In order to evaluate whether the amino replacements are restricted to the anthropoid lineage, we studied the conservation of residues across a taxonomically diverse subset of eukaryotes. Two residues, 44 and 58, have the highest nonsynonymous substitution rate among the sampled eukaryotic species (Table S2). This high evolutionary rate (MAPP value>2.5 and Consurf score >2) could signal weakened purifying selection acting on these residues compared to the others and explain the conservation of these nucleotide substitutions on the root of the catarrhine and platyrrhine lineages. The other residues are moderately to highly conserved (MAPP value<2.5 and Consurf score<2), and residue 83, which was replaced on the anthropoid stem, appears to be the most conserved (MAPP value = 0.48 and Consurf score = −0.58).

Structural change

Based on current knowledge about cyt c we have evaluated which functions have been affected by the amino acid replacements. Only two domains have appeared predominantly affected by the changes (Table S2): (i) The phosphorylation epitope Tyr-48 (residues 41 to 55) [12]. Six amino acid replacements were inferred to have occurred independently and in parallel on the platyrrhine and catarrhine lineages. Interestingly, two residues, 44 and 50, were replaced independently in both lineages. Unlike residue 44, which is highly variable among the eukaryotes (Consurf score = 2.5; Table S2), residue 50 has a slow replacement rate among the eukaryotes (Consurf score = 0.9; Table S2), but then is replaced on both lineages. A phylogenetic artifact can be excluded as the cause of this parallel replacement because two different nucleotides distinguish the 50th codon of both lineage from its ancestor (ancestor: GAC→Aspartic acid (PAML p-value = 0.987); platyrrhine : GAA→Glutamic acid ; catarrhine: GCC→Alanine). This pattern could indicate parallel selection forces acting on these two lineages. Indeed, the position 50 appear to be significantly selected according the PAML branch site likelihood test (BEB posterior probability = 0.979, Figure S2) [13]. Furthermore, the changed residues 47 (platyrrhine) and 46 (catarrhine) were both next to tyrosine 48 in the 3D structure (Figure 2) and conserved among the eukaryotes (Consurf score = 0.57 and 0.28, respectively), with significant volume constraint for residue 46 (p-value = 0.01; Table S2). All these changes on the phosphorylation epitope could be produced by a positive evolution pressure on the two lineages affecting phosphorylation of cyt c, although it is not currently possible to conclude to what effect. (ii) Six replaced residues are located inside or near the binding domains with complex III and IV (Table S2, Figure 3). These changes could balance or interact with the COX amino acid replacements on the cyt c binding site shown in previous studies [9], [14]. The potentially most important changes seem to be A83V and Q12M because these two residues are both conserved among the eukaryotes and both replacements have high potential impact on the molecule (Methods; Table S2). The replacement A83V is evaluated as significantly pathogenous using MAPP (p-value = 0.004) and SIFT (p-value = 0.03); the replacement Q12M presents a borderline p-value (MAPP p-value = 0.09, and SIFT p-value = 0.07). Inversely, position 12 appears significantly selected using the PAML branch site likelihood test (BEB posterior probability = 0.994) [15] and the value for position 83 is not significant (i.e., posterior probability = 0.840). These two changes increase the hydrophobicity of the residues. This binding site evolution could explain the previous result of van Kuilenburg et al. who had surprisingly found that anthropoid cyt c has a higher affinity for the bovine oxidase than does non-primate cyt c [16] .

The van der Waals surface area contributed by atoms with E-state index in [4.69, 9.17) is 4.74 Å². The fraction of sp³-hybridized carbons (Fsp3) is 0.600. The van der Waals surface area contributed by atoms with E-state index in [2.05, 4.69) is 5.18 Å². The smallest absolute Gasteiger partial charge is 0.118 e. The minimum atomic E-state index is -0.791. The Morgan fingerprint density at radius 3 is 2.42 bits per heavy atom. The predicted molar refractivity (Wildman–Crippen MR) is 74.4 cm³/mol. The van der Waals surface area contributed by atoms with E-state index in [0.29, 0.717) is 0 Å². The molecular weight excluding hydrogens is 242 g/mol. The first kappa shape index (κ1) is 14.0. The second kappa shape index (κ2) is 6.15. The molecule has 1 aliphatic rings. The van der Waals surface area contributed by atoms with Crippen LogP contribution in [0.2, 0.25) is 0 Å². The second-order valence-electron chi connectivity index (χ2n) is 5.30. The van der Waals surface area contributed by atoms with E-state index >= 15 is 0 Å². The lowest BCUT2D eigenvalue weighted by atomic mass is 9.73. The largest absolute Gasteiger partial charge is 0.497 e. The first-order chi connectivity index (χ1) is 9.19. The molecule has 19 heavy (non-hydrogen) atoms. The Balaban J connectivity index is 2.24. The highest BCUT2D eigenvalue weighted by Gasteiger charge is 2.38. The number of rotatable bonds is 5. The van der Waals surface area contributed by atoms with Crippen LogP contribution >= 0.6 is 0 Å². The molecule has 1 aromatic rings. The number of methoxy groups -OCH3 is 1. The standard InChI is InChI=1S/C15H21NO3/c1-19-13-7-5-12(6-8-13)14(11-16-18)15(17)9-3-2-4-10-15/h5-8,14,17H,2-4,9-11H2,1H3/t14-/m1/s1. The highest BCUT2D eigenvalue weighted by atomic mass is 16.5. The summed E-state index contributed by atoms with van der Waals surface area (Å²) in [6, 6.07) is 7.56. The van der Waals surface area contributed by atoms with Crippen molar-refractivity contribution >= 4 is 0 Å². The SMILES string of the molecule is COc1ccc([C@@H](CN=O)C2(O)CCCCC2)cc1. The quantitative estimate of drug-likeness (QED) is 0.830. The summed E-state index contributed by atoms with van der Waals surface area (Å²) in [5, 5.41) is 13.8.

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Figure 2. pTYR 48 phosphorylation epitope evolution.

A) Sequence alignment of three mammals; residue 48 (in red) has been shown phosphorylated only in cow. The position marked in green has evolved separately on catarrhine and platyrrhine lineages, in orange the position that has evolved only on catarrhini lineages. B) Phylogenic position of evolving amino acid inside pTYR48 epitope. C) Same amino acid shown on the structure of cytochrome c (Bos taurus, Pdb: 1HRC). The same color code as in 3.a was used. The amino acid that evolved only on the platyrrhini lineage was marked in yellow.